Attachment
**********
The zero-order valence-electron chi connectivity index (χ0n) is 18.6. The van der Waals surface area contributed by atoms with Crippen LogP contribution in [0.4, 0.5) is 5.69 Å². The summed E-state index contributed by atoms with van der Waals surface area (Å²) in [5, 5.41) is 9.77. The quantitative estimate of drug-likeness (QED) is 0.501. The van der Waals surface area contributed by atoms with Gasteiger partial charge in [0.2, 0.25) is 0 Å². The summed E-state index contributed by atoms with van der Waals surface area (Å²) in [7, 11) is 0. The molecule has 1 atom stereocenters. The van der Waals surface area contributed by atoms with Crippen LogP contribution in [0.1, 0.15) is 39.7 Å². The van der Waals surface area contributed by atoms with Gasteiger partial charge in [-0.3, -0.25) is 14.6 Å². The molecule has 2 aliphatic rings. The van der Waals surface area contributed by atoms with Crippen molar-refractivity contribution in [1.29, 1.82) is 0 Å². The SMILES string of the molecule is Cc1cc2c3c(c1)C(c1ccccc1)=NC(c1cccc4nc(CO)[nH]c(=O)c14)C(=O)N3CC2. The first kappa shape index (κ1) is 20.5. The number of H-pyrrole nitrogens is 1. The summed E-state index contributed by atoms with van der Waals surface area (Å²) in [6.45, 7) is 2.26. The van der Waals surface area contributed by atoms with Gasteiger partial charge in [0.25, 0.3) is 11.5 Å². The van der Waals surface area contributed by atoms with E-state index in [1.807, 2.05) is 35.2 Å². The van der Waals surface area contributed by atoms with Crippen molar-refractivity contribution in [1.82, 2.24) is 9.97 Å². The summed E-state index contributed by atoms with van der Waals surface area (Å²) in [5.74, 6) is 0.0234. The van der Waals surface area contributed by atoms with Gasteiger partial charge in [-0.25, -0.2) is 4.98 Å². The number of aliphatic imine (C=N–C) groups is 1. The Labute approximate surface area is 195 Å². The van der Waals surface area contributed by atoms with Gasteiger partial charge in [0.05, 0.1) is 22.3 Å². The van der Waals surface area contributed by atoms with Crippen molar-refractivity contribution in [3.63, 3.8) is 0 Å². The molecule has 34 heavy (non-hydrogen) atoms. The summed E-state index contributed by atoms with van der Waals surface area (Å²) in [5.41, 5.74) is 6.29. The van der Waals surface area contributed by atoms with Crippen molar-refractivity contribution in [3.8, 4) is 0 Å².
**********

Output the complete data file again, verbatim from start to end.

The zero-order valence-electron chi connectivity index (χ0n) is 18.6. The van der Waals surface area contributed by atoms with Crippen LogP contribution in [0.4, 0.5) is 5.69 Å². The summed E-state index contributed by atoms with van der Waals surface area (Å²) in [5, 5.41) is 9.77. The quantitative estimate of drug-likeness (QED) is 0.501. The van der Waals surface area contributed by atoms with Gasteiger partial charge in [0.2, 0.25) is 0 Å². The summed E-state index contributed by atoms with van der Waals surface area (Å²) in [7, 11) is 0. The molecule has 1 atom stereocenters. The van der Waals surface area contributed by atoms with Crippen LogP contribution in [0.1, 0.15) is 39.7 Å². The van der Waals surface area contributed by atoms with Gasteiger partial charge in [-0.3, -0.25) is 14.6 Å². The molecule has 2 aliphatic rings. The van der Waals surface area contributed by atoms with Crippen molar-refractivity contribution in [1.29, 1.82) is 0 Å². The SMILES string of the molecule is Cc1cc2c3c(c1)C(c1ccccc1)=NC(c1cccc4nc(CO)[nH]c(=O)c14)C(=O)N3CC2. The first kappa shape index (κ1) is 20.5. The number of H-pyrrole nitrogens is 1. The summed E-state index contributed by atoms with van der Waals surface area (Å²) in [6.45, 7) is 2.26. The van der Waals surface area contributed by atoms with Gasteiger partial charge in [0.25, 0.3) is 11.5 Å². The van der Waals surface area contributed by atoms with E-state index in [1.807, 2.05) is 35.2 Å². The van der Waals surface area contributed by atoms with Crippen molar-refractivity contribution in [1.82, 2.24) is 9.97 Å². The summed E-state index contributed by atoms with van der Waals surface area (Å²) in [5.74, 6) is 0.0234. The van der Waals surface area contributed by atoms with Gasteiger partial charge in [-0.25, -0.2) is 4.98 Å². The number of aliphatic imine (C=N–C) groups is 1. The Labute approximate surface area is 195 Å². The van der Waals surface area contributed by atoms with Gasteiger partial charge in [0.05, 0.1) is 22.3 Å². The van der Waals surface area contributed by atoms with Crippen molar-refractivity contribution in [3.63, 3.8) is 0 Å². The molecule has 34 heavy (non-hydrogen) atoms. The summed E-state index contributed by atoms with van der Waals surface area (Å²) in [5.41, 5.74) is 6.29. The van der Waals surface area contributed by atoms with Crippen molar-refractivity contribution in [3.8, 4) is 0 Å².